Home back from Barcelona, where I ran a workshop with Paulo Simões titled “Twitter: the heart of your PLE?” at the PLE Conference 2010, hosted at Citilab in Cornellá. Here’s the presentation we used to support the workshop (we’ve got some nice feedback :-)).
This was a great event, full of ideas and experimentation, in a very informal atmosphere that provided great chances for interesting conversations and sharing. If you want to follow some of the participants, check out the ple-bcn Twitter list that Paulo Simões created. The organization was top-notch, thanks to a great organizing committee.
Many things PLE-related were covered, but the hottest topic was undoubtedly the possible relationship between individual PLEs and institutional VLEs, with some good ideas on how to develop institutionally supported PLEs that are interoperable with individual PLEs and provide a PLE experience for those who haven’t developed their own PLE yet. New acronyms emerged to characterize this concept, such as iPLE (institutionally supported PLE – Oskar Casquero et al), HIPLE (Hybrid PLE – Ismael Peña-López) or CLE (Cloud Learning Environment – Steve Wheeler & Manish Malik), but the juri is still out on what the best designation might be. SAPO Campus seems to be ahead of the competition and has attracted a lot of praise for their “brilliant work”, as Graham Attwell put it. Check some interesting posts revolving around this discussion.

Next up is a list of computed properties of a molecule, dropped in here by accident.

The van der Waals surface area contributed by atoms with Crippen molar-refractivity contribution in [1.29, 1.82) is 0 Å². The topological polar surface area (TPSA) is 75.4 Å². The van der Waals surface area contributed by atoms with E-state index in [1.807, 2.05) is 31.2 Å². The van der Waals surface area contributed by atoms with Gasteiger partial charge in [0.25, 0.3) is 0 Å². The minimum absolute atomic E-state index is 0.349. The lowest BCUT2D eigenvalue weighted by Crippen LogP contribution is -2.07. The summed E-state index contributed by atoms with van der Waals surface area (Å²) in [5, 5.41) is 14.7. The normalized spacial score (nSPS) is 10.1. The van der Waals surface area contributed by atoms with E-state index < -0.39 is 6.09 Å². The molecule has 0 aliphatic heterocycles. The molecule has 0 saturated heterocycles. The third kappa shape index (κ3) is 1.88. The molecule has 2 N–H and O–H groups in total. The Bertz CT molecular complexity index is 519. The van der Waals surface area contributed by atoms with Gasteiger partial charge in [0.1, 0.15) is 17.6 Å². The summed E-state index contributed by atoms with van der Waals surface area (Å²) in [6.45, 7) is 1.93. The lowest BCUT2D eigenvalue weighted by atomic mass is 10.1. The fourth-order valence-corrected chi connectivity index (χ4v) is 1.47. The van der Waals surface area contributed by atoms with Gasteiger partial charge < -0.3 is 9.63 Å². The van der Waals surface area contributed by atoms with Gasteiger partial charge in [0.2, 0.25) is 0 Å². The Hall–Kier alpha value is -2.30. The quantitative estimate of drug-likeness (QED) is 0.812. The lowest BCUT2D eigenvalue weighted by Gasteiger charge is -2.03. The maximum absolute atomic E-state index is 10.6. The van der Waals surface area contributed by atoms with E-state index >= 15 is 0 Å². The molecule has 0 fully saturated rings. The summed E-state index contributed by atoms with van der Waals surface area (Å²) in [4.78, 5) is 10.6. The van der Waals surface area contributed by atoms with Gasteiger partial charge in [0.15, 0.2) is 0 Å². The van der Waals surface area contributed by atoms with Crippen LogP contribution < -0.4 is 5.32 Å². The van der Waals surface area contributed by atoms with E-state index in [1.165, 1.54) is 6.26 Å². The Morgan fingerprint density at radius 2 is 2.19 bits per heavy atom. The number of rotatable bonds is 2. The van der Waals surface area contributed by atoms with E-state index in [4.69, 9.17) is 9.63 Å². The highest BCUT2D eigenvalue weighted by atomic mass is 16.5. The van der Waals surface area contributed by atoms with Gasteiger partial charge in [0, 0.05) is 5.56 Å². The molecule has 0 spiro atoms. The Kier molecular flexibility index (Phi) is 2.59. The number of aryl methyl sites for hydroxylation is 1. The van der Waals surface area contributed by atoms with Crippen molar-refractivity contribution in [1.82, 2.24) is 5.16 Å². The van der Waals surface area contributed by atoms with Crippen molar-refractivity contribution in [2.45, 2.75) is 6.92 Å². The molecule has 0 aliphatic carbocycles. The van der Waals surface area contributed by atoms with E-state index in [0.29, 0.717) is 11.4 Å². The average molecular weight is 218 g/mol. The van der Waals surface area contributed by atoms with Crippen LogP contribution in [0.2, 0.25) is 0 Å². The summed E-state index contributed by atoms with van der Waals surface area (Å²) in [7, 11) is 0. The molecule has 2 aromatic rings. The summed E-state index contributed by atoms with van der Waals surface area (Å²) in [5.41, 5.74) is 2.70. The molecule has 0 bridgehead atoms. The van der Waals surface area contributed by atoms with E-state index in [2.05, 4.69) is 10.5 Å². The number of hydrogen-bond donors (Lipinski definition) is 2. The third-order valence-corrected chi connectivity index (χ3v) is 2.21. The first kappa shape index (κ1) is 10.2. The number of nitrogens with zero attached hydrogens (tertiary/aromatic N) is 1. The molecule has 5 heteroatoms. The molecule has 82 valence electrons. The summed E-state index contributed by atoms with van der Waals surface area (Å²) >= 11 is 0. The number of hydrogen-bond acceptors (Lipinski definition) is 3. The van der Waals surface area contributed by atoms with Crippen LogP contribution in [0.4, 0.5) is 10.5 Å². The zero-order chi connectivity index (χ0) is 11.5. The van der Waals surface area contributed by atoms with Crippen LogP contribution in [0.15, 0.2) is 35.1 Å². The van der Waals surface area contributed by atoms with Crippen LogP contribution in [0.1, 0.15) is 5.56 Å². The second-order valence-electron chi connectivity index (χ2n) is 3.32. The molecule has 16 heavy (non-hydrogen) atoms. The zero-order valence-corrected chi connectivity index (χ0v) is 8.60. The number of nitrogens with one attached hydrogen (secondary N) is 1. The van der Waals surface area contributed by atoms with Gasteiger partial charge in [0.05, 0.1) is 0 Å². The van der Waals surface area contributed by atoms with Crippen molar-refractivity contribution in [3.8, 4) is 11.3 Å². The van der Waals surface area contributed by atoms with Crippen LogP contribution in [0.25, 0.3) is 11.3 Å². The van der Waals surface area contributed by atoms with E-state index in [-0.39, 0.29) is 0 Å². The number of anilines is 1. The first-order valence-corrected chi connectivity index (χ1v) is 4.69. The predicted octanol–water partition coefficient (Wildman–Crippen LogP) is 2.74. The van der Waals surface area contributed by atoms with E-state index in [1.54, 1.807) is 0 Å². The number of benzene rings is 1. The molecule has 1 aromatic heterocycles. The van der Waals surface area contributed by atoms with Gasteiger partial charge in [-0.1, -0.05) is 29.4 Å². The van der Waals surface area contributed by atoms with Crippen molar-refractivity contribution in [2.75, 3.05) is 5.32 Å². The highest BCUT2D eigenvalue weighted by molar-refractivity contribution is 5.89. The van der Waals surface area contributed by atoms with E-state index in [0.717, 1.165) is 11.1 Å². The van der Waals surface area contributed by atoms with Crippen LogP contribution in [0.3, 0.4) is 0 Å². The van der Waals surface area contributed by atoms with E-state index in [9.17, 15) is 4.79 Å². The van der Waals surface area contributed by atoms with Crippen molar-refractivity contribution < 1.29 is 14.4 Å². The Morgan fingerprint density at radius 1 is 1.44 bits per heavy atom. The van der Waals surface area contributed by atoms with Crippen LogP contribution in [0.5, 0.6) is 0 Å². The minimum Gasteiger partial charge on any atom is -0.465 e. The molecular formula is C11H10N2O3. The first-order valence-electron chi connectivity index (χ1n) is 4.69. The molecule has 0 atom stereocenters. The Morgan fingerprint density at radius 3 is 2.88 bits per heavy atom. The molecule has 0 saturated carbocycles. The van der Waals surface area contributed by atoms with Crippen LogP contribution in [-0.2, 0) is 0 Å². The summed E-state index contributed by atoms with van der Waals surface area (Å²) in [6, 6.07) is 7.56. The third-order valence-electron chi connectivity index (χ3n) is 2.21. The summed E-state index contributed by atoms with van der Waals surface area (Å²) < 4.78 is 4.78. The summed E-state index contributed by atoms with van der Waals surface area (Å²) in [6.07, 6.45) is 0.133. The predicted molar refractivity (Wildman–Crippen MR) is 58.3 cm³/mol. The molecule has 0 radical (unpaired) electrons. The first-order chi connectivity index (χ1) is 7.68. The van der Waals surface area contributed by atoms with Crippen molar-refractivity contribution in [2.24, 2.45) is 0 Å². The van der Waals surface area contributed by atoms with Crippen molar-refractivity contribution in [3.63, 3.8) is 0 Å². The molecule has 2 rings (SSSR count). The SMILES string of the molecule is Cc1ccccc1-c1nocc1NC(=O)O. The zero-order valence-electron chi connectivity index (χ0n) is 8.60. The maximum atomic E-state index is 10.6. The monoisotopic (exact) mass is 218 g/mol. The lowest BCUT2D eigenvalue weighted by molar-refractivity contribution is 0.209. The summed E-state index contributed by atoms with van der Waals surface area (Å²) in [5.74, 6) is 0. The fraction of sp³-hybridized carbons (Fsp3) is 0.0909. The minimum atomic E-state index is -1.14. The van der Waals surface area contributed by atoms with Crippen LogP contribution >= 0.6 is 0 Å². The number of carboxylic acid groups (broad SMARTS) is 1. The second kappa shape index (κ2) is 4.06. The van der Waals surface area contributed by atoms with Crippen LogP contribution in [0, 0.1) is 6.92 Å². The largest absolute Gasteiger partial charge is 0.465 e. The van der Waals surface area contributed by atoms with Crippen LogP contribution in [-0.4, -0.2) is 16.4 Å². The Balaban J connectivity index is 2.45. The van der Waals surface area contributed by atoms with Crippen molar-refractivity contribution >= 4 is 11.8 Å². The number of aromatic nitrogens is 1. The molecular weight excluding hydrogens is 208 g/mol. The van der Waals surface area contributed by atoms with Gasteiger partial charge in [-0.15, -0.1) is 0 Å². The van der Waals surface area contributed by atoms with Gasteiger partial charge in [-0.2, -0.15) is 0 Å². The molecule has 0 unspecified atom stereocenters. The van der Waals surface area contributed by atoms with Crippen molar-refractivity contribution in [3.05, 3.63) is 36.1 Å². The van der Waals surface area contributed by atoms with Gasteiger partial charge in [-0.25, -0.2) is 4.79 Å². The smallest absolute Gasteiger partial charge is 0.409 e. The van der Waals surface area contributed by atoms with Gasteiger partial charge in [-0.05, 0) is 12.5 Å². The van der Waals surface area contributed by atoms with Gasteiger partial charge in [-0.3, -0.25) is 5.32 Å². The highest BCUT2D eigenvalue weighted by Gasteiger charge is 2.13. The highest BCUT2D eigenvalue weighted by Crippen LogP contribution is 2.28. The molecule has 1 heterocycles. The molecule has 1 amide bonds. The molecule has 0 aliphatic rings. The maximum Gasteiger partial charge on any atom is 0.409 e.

Two and a half very intensive days (if you count the ROLE workshop on wednesday afternoon), but it wasn’t all work. In fact, some of the best learning conversations took place during breaks and wine tasting sessions. Here’s two of the most entertaining moments of the conference. In the first, Ricardo TorresKompen dances with Jane Challinor in impressive style (via Gemma Tur); in the second, Joyce Seitzinger amazes us with her singing and ukelele playing live for “Sounds of the Bazar“.
PLE2010 was such a great experience that the talk now is about “Where will PLE 2011 take place?”. Here’s a picture of the closing session (via Citilab-Cornellá), that had both moving and hilarious moments: the well deserved standing ovation Ricardo TorresKompen received and Linda Castañeda translating Jordi Adell with a twist.